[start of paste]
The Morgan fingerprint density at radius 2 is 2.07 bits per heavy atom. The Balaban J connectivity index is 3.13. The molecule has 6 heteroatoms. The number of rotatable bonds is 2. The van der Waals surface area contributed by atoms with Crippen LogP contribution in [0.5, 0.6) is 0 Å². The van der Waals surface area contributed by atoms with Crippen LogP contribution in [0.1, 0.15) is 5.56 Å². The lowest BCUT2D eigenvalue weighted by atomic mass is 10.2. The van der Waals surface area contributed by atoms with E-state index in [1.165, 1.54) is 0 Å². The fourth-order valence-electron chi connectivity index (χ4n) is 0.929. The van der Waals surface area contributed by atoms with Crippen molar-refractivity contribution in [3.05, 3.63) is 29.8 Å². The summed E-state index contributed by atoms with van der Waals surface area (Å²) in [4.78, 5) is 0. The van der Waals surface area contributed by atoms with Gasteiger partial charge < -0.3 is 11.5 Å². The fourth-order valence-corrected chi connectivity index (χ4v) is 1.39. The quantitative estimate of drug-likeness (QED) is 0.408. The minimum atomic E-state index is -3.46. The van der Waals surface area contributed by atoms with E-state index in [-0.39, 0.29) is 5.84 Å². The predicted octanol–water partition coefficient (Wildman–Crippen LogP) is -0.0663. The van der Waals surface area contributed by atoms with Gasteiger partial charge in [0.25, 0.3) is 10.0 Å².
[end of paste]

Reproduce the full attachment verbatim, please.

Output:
The Morgan fingerprint density at radius 2 is 2.07 bits per heavy atom. The Balaban J connectivity index is 3.13. The molecule has 6 heteroatoms. The number of rotatable bonds is 2. The van der Waals surface area contributed by atoms with Crippen LogP contribution in [0.5, 0.6) is 0 Å². The van der Waals surface area contributed by atoms with Crippen LogP contribution in [0.1, 0.15) is 5.56 Å². The lowest BCUT2D eigenvalue weighted by atomic mass is 10.2. The van der Waals surface area contributed by atoms with E-state index in [1.165, 1.54) is 0 Å². The fourth-order valence-electron chi connectivity index (χ4n) is 0.929. The van der Waals surface area contributed by atoms with Crippen molar-refractivity contribution in [3.05, 3.63) is 29.8 Å². The summed E-state index contributed by atoms with van der Waals surface area (Å²) in [4.78, 5) is 0. The van der Waals surface area contributed by atoms with Gasteiger partial charge < -0.3 is 11.5 Å². The fourth-order valence-corrected chi connectivity index (χ4v) is 1.39. The quantitative estimate of drug-likeness (QED) is 0.408. The minimum atomic E-state index is -3.46. The van der Waals surface area contributed by atoms with E-state index in [-0.39, 0.29) is 5.84 Å². The predicted octanol–water partition coefficient (Wildman–Crippen LogP) is -0.0663. The van der Waals surface area contributed by atoms with Gasteiger partial charge in [0.25, 0.3) is 10.0 Å².